Birds in your Garden, Street & Reserve in Melville

The City of Melville hosted a three-hour bird workshop by the DRB on 7th September, and about 45 members and visitors attended. Prior to the workshop, two of us spent an hour doing a bird count at the workshop location: the AH Bracks Library on Canning Highway. The list was given to participants as a handout to encourage them to build their own lists. It was enthusiastically received, even though only 13 common birds were seen. Keeping such a list was obviously a new idea to many. See page 2 for list.

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Little corella – Cacatua sanguinea in the Port Jackson Fig

Dozens of Little Corellas (Cacatua sanguinea) were densely packed into the large Port Jackson Fig (Ficus rubiginosa) outside the library window and numerous Red Wattlebirds (Anthochaera carunculata) were feeding on flowers on the Coral Flame trees (Erythrina sp.) near the highway, while a lone Australian Magpie was fossicking on the oval.

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Red wattlebird – Anthochaera carunculata in the Coral flame tree

Much interest was also generated when we spoke about the value of bird baths and how to make a simple one for the garden. We have six bird baths at home and tend to forget that others don’t have any. As part of our role at the Nats Club is to help inspire people in a love and understanding of our natural environment, it’s a good reminder that sometimes a simple bird bath can be all that is required to spark greater interest. We ended by recommending to the City of Melville that they place a bird bath amongst the native vegetation around the library.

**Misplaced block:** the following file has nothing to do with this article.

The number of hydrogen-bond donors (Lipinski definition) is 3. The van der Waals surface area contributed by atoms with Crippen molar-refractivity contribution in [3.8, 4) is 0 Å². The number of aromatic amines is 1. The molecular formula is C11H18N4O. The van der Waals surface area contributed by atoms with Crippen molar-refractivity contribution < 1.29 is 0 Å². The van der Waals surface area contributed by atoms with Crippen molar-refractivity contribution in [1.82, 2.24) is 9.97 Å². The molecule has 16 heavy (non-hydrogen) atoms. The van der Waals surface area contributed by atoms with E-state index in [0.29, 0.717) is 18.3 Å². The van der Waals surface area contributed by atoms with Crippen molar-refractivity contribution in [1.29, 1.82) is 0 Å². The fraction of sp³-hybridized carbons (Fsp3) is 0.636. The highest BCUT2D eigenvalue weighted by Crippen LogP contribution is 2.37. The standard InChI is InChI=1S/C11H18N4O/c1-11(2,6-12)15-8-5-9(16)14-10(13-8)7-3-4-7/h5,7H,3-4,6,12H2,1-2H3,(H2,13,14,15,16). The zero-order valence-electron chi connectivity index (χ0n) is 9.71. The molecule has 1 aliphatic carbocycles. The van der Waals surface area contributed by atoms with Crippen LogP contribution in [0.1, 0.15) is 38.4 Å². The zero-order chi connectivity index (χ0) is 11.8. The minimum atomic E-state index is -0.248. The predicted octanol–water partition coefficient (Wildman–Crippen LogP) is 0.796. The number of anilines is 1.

Australian magpie – Cracticus tibicen on the oval outside the library (all by R Green)

Many other topics pertaining to birds, mainly local to the area, were also included. We discussed the types of food different birds need, which local native plants to grow to attract more birds, how to identify ‘little brown birds’, the number of robins we have, the behaviour of cuckoos, the way that birds make sounds with a syrinx, how to use a bird book and even the value of dead trees for perching and nesting—and much more.

Questions from the group were very varied and came from all ages. We enjoy running inter-generational workshops which don’t separate people into different age groups as we can all learn from each other. Participants brought bird calls and photos on their phones for identification. It was action packed and a great way for the DRB Nats to meet the public. Thanks to the City of Melville and all who came to share our passion for building bird gardens and going bird-watching!

Rachel Green

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